Socio-Environmental Systems (SES) research: What have we learned and how can we use this information in future research programs


The call for integrated social–environmental science, complete with outreach to applications and solutions, is escalating worldwide. Drawing on several decades of experience, researchers engaged in such science, completed an assessment of the design and management attributes and impact pathways that lead to successful projects and programs and to understand key impediments to success. These characteristics are delineated and discussed using examples from individual projects and programs. From this, three principal lessons leading to successful efforts emerge that address co-design, adaptive or flexible management, and diversity of knowledge. In addition, five challenges for this science are identified: accounting for change, addressing sponsorship and timelines, appreciating different knowledge systems, adaptively communicating, and improving linkages to policy.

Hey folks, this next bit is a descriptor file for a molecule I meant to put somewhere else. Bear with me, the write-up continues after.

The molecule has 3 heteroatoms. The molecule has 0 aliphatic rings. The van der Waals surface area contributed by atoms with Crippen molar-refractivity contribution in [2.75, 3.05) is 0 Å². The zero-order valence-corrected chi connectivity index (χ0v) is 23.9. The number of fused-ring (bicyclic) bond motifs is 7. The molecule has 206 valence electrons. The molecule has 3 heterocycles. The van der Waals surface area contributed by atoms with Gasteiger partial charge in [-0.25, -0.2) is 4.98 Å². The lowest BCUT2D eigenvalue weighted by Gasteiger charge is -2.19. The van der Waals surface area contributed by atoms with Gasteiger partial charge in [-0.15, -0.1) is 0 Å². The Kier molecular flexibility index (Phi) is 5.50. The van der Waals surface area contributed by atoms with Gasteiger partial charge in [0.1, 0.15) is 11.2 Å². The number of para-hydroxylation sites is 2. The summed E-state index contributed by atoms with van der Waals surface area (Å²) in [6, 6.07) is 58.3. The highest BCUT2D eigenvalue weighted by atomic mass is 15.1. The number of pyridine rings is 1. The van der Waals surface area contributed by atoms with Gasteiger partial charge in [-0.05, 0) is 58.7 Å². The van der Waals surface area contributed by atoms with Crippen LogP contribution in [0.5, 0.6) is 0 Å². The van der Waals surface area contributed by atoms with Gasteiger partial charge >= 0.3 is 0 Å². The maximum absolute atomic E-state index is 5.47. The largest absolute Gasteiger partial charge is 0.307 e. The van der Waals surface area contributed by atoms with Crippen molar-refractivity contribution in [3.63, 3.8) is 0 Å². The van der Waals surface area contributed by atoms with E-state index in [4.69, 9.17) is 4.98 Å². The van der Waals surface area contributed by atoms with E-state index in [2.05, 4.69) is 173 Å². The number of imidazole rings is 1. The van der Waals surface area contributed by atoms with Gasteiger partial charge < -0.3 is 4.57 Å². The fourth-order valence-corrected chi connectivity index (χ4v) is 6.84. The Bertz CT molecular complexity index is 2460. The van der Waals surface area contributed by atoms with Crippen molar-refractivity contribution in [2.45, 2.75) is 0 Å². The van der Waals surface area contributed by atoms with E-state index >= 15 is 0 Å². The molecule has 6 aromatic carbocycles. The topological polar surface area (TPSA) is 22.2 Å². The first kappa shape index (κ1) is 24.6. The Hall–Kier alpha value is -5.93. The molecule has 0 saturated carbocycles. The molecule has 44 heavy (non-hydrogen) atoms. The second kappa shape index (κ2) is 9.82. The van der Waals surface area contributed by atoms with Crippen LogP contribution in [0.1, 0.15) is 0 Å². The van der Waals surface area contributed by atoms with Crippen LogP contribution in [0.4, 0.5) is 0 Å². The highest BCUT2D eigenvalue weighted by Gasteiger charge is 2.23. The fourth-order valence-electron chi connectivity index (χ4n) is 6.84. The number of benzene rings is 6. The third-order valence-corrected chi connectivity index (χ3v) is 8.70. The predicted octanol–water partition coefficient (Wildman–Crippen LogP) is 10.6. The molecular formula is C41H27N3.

Publication Type
Journal Article
B.L. Turner II
Karen J. Esler
Peter Bridgewater, Australian National University
Joshua Tewksbury, University of Washington
Nadia Sitas, Council for Scientific and Industrial Research
Brent Abrahams, Universiteit van Stellenbosch
F Stuart Chapin
Rinku Roy Chowdhury, Clark University
Patrick Christie, University of Washington
Penny Firth, retired (formerly National Science Foundation)
Corrine N. Knapp
Rik Leemans
Diana Pietri, University of Washington
Jeremy Pittman, University of Waterloo
José Sarukhán, Conabio
Ross Shackleton, Universiteit van Stellenbosch
Reinmar Seidler, University of Massachusetts Boston
Brian van Wilgen, Universiteit van Stellenbosch
Current Opinion in Environmental Sustainability